When Anti-Gunners Push for ‘Innovation’ In Firearm Industry

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AP Photo/Lisa Marie Pane

Innovation is generally a good thing. Not always, mind you. Sometimes, innovation creates problems for some people, but for the most part, innovation tends to blaze new trails and makes people’s lives so much better.

The issue with innovation is that it has to be driven by people who care about the product being innovated. When the government decides to get involved, for example, things don’t work as well as some would like. Fuel economy standards essentially killed muscle cars, for example, because it was driven by government mandate and not by consumer demand.

So what does the at have to do with guns?

Well, that’s what ran through my mind when I read an op-ed over at The Hill. Written by a couple of anti-gunners from the Duke Center for Firearm Law, the op-ed pushes for innovation in the gun industry, but only in one particular direction.

In each of these cases, innovations have largely come in the form of increased lethality. These weapons kill people more quickly and reliably than their predecessors. The history of innovations that promote firearms safety, however, or that minimize the risks of firearms violence have been more checkered. 
Consider the development of “smart guns,” which the surgeon general mentions in his report. A smart gun is a firearm equipped with a user authentication device, like the ones on our smartphones, that prevent operation by unauthorized people. Smart guns offer considerable promise in reducing the tragically high number of accidental shootings by children and the use of stolen firearms in crimes.
Although established firearms manufacturers developed functional prototypes more than a quarter century ago, the first smart gun on the U.S. market only appeared in 2023. So, what happened?
In 2002, New Jersey passed the Childproof Handgun Act in an attempt to encourage smart gun development. The law required that once a “personalized handgun” became available to the market for three years, no new traditional handguns would be allowed to be sold. By guaranteeing a market, the statute meant to boost innovation. 
Yet the law backfired in spectacular fashion. Gun rights advocates objected to the law and boycotted both manufacturers and sellers, driving Colt and Smith & Wesson toward bankruptcy. Innovative start-up firms would now be completely responsible for development, testing and manufacturing of new products, without the possibility of being acquired by an established firm. Although a market for smart gun technology seemed to exist, innovation stalled.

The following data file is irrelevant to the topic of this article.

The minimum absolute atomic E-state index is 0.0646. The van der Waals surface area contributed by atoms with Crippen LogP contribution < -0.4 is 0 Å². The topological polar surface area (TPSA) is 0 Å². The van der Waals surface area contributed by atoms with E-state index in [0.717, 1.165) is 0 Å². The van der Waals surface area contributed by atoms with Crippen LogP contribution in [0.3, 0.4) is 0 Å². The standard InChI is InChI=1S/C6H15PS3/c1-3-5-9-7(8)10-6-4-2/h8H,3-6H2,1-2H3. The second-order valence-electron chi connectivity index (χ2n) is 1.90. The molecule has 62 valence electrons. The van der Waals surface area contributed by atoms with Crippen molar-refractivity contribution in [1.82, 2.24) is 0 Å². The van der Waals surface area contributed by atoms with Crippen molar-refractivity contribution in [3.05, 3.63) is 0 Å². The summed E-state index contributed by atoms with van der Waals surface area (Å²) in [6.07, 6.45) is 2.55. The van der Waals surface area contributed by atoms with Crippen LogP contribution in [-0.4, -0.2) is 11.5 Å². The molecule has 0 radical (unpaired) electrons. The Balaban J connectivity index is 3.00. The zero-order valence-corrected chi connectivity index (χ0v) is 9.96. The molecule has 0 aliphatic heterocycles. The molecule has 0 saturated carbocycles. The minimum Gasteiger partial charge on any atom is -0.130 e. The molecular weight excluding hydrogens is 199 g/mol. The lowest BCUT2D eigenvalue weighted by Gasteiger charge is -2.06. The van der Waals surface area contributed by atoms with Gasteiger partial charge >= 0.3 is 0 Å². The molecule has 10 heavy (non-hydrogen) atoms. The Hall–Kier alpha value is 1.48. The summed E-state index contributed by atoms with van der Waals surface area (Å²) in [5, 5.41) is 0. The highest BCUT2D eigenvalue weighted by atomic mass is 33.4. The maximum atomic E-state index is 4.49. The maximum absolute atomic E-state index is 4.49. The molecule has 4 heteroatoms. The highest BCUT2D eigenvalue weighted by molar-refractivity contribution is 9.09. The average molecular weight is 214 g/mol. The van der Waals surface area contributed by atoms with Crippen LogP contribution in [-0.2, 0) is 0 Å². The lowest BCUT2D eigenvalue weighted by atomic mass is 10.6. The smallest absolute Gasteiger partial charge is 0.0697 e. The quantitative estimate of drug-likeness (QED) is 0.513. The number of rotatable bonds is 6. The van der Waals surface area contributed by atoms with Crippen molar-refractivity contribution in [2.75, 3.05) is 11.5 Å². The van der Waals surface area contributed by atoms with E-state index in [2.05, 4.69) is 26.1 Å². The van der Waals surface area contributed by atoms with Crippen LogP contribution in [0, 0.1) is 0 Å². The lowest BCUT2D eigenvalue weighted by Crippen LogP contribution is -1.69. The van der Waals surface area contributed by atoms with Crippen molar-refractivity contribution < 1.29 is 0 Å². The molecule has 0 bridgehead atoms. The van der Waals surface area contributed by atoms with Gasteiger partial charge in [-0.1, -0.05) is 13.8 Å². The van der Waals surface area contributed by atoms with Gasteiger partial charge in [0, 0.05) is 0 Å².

Did we object to the New Jersey law? Yeah, we most definitely did. That’s because New Jersey tried to dictate innovation by promising a monopoly, if only for a time, for the first company to produce a viable “smart gun.”

But smart gun prototypes weren’t viable a quarter century ago. They were sort of almost viable, but they weren’t really ready for prime time. They had a long way to go. We know this because the current crop of supposedly smart guns isn’t viable, either. Not really.

All of these push for technology to somehow solve the problems, though, ignores the harsh reality that technology doesn’t solve all of our problems. It might solve some, but then it introduces new ones in its wake. Smart guns, for example, that use biometric data won’t necessarily work in environments where people are sweating. Sure, it’s easy to say to just stay in an environment where you’re not likely to sweat, but for some of us, that’s not really an option. If I leave my house anytime other than February, I’m probably going to break a sweat. Georgia is just flat-out hot.

Now, the authors do offer up something that’s not completely dumb.

Federal and state governments can fix some of these problems by revising the relevant statutes or through other policy choices. For example, if smart guns are part of the answer, governments could encourage institutional purchases by police departments and the military, increasing the potential for profit and decreasing costs for consumers. 

On this, I agree. If so-called smart guns are viable, then law enforcement should be chomping at the bit for these guns. If the powers-that-be want to saddle us with this technology, then prove it’s viable by equipping police officers with them. I don’t know that the military is a viable test case for them, even under the best of circumstances, but surely law enforcement should be a useful testbed.

Which brings us to why that’s not happening.]

Sure, I can see some reticence from small-town departments that don’t have deep budgets but do have the lingering animosities most pro-gun people feel toward these firearms, but why isn’t the LAPD or NYPD or other major departments in anti-gun cities tripping over themselves to put these in cops’ holsters?

Could it be that despite a couple of lawyers from Duke’s claims, these guns aren’t nearly as viable as some claim?

Look, I’m not remotely hostile toward the idea of smart guns, so long as they can be keyed into multiple people in a household. I like technology and while I’m not an early adopter by any stretch of the imagination, I like seeing new technology come onto the market, and smart guns that only work for select people do offer advantages.

If they work.

So far, though, I’m not seeing a lot to suggest they do. The fact that no police department we can identify is using these supposedly viable firearms is a clue that calls for innovation from people who aren’t really familiar with firearms are kind of meaningless. 

New Jersey definitely set smart gun development back, but that development wasn’t nearly as far along as the authors seem to think it was.

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